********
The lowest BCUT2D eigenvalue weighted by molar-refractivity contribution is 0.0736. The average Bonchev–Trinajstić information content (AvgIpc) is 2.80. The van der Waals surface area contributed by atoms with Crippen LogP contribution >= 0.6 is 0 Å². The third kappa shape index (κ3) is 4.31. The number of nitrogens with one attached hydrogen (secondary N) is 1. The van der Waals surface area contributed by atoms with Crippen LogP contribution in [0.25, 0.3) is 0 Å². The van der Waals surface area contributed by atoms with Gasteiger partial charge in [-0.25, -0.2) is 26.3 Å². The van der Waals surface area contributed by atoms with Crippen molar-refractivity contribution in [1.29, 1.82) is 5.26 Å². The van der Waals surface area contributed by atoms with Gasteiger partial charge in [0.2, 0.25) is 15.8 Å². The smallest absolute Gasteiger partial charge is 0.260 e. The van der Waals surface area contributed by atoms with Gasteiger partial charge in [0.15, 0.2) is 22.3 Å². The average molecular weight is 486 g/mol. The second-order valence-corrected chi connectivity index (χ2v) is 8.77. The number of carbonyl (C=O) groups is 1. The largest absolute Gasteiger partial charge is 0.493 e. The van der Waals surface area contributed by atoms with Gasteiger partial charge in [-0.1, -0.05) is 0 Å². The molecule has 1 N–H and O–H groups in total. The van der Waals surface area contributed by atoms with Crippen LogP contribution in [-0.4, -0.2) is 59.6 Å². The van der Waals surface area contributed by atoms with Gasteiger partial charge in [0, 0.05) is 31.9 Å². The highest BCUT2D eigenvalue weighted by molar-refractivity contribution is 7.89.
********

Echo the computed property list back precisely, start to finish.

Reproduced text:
The lowest BCUT2D eigenvalue weighted by molar-refractivity contribution is 0.0736. The average Bonchev–Trinajstić information content (AvgIpc) is 2.80. The van der Waals surface area contributed by atoms with Crippen LogP contribution >= 0.6 is 0 Å². The third kappa shape index (κ3) is 4.31. The number of nitrogens with one attached hydrogen (secondary N) is 1. The van der Waals surface area contributed by atoms with Crippen LogP contribution in [0.25, 0.3) is 0 Å². The van der Waals surface area contributed by atoms with Gasteiger partial charge in [-0.25, -0.2) is 26.3 Å². The van der Waals surface area contributed by atoms with Crippen molar-refractivity contribution in [1.29, 1.82) is 5.26 Å². The van der Waals surface area contributed by atoms with Gasteiger partial charge in [0.2, 0.25) is 15.8 Å². The smallest absolute Gasteiger partial charge is 0.260 e. The van der Waals surface area contributed by atoms with Gasteiger partial charge in [0.15, 0.2) is 22.3 Å². The average molecular weight is 486 g/mol. The second-order valence-corrected chi connectivity index (χ2v) is 8.77. The number of carbonyl (C=O) groups is 1. The largest absolute Gasteiger partial charge is 0.493 e. The van der Waals surface area contributed by atoms with Gasteiger partial charge in [-0.1, -0.05) is 0 Å². The molecule has 1 N–H and O–H groups in total. The van der Waals surface area contributed by atoms with Crippen LogP contribution in [-0.4, -0.2) is 59.6 Å². The van der Waals surface area contributed by atoms with Gasteiger partial charge in [0, 0.05) is 31.9 Å². The highest BCUT2D eigenvalue weighted by molar-refractivity contribution is 7.89.